Indian Journal of Science and Technology
Year: 2017, Volume: 10, Issue: 30, Pages: 1-8
Priyanka Tyagi1*, Amit Kumar2 andHarpal Singh3
1Department of Basic and Applied Sciences, School of Engineering, GD Goenka University, Gurgaon − 122103, Haryana, India; [email protected] 2Institute of Nuclear Medicine and Allied Sciences (INMAS), DRDO, Timarpur – 110054, New Delhi, India; [email protected] 3Centre for Biomedical Engineering, Indian Institute of Technology, Hauz Khas − 110016, New Delhi, India; [email protected]
*Author for the correspondence:
Department of Basic and Applied Sciences, School of Engineering, GD Goenka University, Gurgaon − 122103, Haryana, India; [email protected]
Objectives: To observe the bio-distribution and change in blood kinetics of iron chelating drug-desferrioxamine covalently bound to high-molecular weight dialdehyde cellulose. Methods/Statistical Analysis: The DAC-DFO conjugate and free desferrioxamine were labeled with radiotracer 99mTc. In vitro studies, to establish quality control parameters, were performed by instant thin layer chromatography followed by intravenous administration of radio complexes to the rabbits. Gamma camera imaging was carried out and bio-distribution parameters of both conjugate and free drug were evaluated and compared. Findings: Both polymers based and free desferrioxamine samples exhibited > 90% radiolabelling efficiency and a high in-vitro stability. There was significant improvement in blood circulation time after covalent binding of DFO to DAC (at 1500 min) compared to free DFO (at 900 min) After a single injection of 99mTc-DAC-DFO, the highest distribution was observed in the liver at 19.5 minutes with lower uptake in kidneys and urinary bladder till 30min. On the other hand, the highest distribution of free DFO in liver was highest at only 1 minute post-administration. Application/Improvements: The bioavailability of desferrioxamine was found to be enhanced upto several folds after conjugation to oxidized cellulose.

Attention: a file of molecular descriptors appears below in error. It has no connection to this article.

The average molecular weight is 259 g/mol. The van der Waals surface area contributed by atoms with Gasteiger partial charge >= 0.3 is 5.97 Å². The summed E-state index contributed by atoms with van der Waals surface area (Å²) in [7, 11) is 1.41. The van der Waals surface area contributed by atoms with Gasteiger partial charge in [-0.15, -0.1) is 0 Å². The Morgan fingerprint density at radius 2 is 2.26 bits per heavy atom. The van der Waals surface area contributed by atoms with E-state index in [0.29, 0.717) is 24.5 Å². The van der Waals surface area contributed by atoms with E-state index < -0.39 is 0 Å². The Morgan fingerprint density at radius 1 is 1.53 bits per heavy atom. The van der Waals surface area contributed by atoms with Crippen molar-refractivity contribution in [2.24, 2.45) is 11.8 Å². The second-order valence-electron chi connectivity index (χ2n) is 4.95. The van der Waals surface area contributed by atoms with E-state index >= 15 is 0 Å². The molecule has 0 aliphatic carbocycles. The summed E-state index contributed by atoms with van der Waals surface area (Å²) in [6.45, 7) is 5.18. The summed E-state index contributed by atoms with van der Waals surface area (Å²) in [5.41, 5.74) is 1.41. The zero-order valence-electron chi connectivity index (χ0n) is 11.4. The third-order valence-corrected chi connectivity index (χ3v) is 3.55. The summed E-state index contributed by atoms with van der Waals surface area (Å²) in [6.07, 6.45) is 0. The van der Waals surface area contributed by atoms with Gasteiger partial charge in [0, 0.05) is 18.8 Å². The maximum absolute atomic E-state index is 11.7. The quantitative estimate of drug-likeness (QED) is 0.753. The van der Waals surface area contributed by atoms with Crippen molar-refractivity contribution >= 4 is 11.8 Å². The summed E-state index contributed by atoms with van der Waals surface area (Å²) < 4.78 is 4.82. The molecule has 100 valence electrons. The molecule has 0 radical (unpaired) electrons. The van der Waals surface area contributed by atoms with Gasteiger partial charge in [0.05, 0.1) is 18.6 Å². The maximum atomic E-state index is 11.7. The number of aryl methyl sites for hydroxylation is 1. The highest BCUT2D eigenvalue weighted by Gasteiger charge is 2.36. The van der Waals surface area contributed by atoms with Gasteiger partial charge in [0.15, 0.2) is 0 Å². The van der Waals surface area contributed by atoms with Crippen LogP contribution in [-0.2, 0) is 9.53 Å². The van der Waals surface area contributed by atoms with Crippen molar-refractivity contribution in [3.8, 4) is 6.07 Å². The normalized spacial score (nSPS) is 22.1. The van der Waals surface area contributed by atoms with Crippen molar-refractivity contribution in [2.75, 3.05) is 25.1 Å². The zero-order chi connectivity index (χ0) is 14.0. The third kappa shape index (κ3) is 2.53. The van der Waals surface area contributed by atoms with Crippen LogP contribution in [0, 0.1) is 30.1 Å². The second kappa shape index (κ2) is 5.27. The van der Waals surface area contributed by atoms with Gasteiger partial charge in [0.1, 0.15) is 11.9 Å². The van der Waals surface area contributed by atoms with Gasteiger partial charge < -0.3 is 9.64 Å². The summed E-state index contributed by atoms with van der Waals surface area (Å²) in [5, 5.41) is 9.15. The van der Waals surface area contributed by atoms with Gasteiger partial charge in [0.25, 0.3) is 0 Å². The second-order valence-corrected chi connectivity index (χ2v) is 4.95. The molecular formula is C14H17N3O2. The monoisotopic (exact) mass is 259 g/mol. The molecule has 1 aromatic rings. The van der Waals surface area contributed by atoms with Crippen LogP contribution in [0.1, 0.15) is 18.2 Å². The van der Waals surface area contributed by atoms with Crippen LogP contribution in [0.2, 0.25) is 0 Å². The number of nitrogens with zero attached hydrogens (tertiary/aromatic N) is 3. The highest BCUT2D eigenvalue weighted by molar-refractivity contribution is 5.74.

Keywords: 99mtc Labeling, Biodistribution, Desferrioxamine, Dialdehyde Cellulose, Scintigraphy
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